Without a doubt, "A Well Paid Slave" is one of the most meticulously documented books I have ever read. There are 80 pages of notes at the end of the book! This book grabbed my attention in the first few pages and I simply could not put it down. Like the man this book is about "A Well Paid Slave" certainly deserved a lot more attention than it got. This is a book that can be enjoyed by a wide audience that would include sports fans, history buffs and general readers as well. Obviously, it goes without saying that this one should be required reading for all professional athletes who owe a debt of gratitude to a man who chose to make a stand. Very highly recommended.
Every professional athlete who ever took their $200,000 Maybach off the dealership curb at 120mph would do well to spend some time with Curt Flood - familiarizing themselves with the man who single-handedly made their bling, their "ride" and their brain dead self-involvement not only possible but, with a nod to the school of unintended consequences, the mother's milk of SportsCenter, MTV and countless police blotters. Unfortunately, the only thing you might … more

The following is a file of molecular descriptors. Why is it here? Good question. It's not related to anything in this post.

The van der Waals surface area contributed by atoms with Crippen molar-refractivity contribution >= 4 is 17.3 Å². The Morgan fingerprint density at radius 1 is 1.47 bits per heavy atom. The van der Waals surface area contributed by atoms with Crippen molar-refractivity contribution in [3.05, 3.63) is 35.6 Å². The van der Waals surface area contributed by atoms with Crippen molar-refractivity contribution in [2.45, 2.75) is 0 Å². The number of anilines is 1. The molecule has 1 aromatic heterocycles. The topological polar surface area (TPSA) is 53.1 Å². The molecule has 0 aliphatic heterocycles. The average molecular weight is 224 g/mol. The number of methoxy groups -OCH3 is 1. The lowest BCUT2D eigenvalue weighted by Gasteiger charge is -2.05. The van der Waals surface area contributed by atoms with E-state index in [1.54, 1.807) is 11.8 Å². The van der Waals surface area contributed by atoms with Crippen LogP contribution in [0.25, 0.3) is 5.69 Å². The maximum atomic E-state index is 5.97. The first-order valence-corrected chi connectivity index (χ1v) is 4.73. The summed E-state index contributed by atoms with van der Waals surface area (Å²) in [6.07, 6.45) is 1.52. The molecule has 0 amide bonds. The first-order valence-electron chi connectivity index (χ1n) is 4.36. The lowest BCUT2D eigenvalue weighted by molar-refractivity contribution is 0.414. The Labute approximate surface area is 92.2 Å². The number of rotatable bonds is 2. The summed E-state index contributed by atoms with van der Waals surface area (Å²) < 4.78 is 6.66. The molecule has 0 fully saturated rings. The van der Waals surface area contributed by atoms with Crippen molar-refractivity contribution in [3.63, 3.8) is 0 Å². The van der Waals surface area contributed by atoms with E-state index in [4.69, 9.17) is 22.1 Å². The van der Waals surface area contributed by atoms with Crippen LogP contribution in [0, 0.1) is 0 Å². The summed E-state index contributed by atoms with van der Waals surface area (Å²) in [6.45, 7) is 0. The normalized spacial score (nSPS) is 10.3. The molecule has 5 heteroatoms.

I guess I would qualify as a frustrated writer. My work requires very little writing and so since 1999 I have been writing reviews on non-fiction books and anthology CD's on amazon.com. I never could … more
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Curt Flood and the landmark Supreme Court case that changed professional sports forever Upon being traded to the Philadelphia Phillies in 1969, Curt Flood, an All-Star center fielder for the St. Louis Cardinals, wanted nothing more than to stay with St. Louis. But his only options were to report to Philadelphia or retire. Instead, Flood sued Major League Baseball for his freedom, hoping to invalidate the reserve clause in his contract, which bound a player to his team for life. Flood took his lawsuit all the way to the Supreme Court, and though he ultimately lost, his decision to sue cost him his career and a chance at the Hall of Fame. But Flood's place in baseball history, like that of Jackie Robinson's, extends far beyond his accomplishments on the ballfield. Just three years later, the era of free agency that all professional athletes enjoy today became a reality. In A Well-Paid Slave, the first extended treatment of Flood and his lawsuit, Brad Snyder examines this long-misunderstood case and its impact on professional sports. He reveals the twisted logic and behind-the-scenes vote switching behind the court's decision and explains Flood's decision to sue in the context of his experiences during the civil rights movement. Astutely and dramatically told, A Well-Paid Slave will appeal broadly to fans of sports history, legal affairs, and American culture.